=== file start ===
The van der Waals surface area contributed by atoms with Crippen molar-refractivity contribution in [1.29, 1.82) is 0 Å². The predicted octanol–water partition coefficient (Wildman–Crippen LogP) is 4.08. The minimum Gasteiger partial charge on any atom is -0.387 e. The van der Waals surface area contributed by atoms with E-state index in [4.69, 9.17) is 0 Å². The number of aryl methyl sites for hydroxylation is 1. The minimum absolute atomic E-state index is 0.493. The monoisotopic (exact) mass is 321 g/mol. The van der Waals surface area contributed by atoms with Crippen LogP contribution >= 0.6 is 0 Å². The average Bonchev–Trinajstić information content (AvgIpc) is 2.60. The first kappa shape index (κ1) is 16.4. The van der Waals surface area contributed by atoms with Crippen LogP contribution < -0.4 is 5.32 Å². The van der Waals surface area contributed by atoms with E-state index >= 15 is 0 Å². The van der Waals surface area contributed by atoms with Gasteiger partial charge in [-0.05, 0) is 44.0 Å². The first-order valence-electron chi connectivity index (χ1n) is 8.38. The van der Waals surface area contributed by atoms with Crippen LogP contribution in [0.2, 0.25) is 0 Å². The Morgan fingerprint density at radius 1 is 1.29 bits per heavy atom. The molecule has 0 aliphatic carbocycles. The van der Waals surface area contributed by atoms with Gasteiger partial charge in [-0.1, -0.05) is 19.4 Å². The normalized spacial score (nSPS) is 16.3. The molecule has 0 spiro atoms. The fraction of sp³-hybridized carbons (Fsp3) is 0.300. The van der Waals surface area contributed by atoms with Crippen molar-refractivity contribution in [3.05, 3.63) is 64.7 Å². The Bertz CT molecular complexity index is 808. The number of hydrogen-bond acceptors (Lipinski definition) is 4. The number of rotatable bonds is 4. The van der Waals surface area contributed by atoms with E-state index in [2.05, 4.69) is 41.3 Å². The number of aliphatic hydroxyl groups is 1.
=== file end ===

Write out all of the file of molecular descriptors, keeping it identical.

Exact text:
The van der Waals surface area contributed by atoms with Crippen molar-refractivity contribution in [1.29, 1.82) is 0 Å². The predicted octanol–water partition coefficient (Wildman–Crippen LogP) is 4.08. The minimum Gasteiger partial charge on any atom is -0.387 e. The van der Waals surface area contributed by atoms with E-state index in [4.69, 9.17) is 0 Å². The number of aryl methyl sites for hydroxylation is 1. The minimum absolute atomic E-state index is 0.493. The monoisotopic (exact) mass is 321 g/mol. The van der Waals surface area contributed by atoms with Crippen LogP contribution >= 0.6 is 0 Å². The average Bonchev–Trinajstić information content (AvgIpc) is 2.60. The first kappa shape index (κ1) is 16.4. The van der Waals surface area contributed by atoms with Crippen LogP contribution < -0.4 is 5.32 Å². The van der Waals surface area contributed by atoms with E-state index >= 15 is 0 Å². The van der Waals surface area contributed by atoms with Gasteiger partial charge in [-0.05, 0) is 44.0 Å². The first-order valence-electron chi connectivity index (χ1n) is 8.38. The van der Waals surface area contributed by atoms with Crippen LogP contribution in [0.2, 0.25) is 0 Å². The Morgan fingerprint density at radius 1 is 1.29 bits per heavy atom. The molecule has 0 aliphatic carbocycles. The van der Waals surface area contributed by atoms with Gasteiger partial charge in [-0.1, -0.05) is 19.4 Å². The normalized spacial score (nSPS) is 16.3. The molecule has 0 spiro atoms. The fraction of sp³-hybridized carbons (Fsp3) is 0.300. The van der Waals surface area contributed by atoms with Crippen molar-refractivity contribution in [3.05, 3.63) is 64.7 Å². The Bertz CT molecular complexity index is 808. The number of hydrogen-bond acceptors (Lipinski definition) is 4. The number of rotatable bonds is 4. The van der Waals surface area contributed by atoms with E-state index in [2.05, 4.69) is 41.3 Å². The number of aliphatic hydroxyl groups is 1.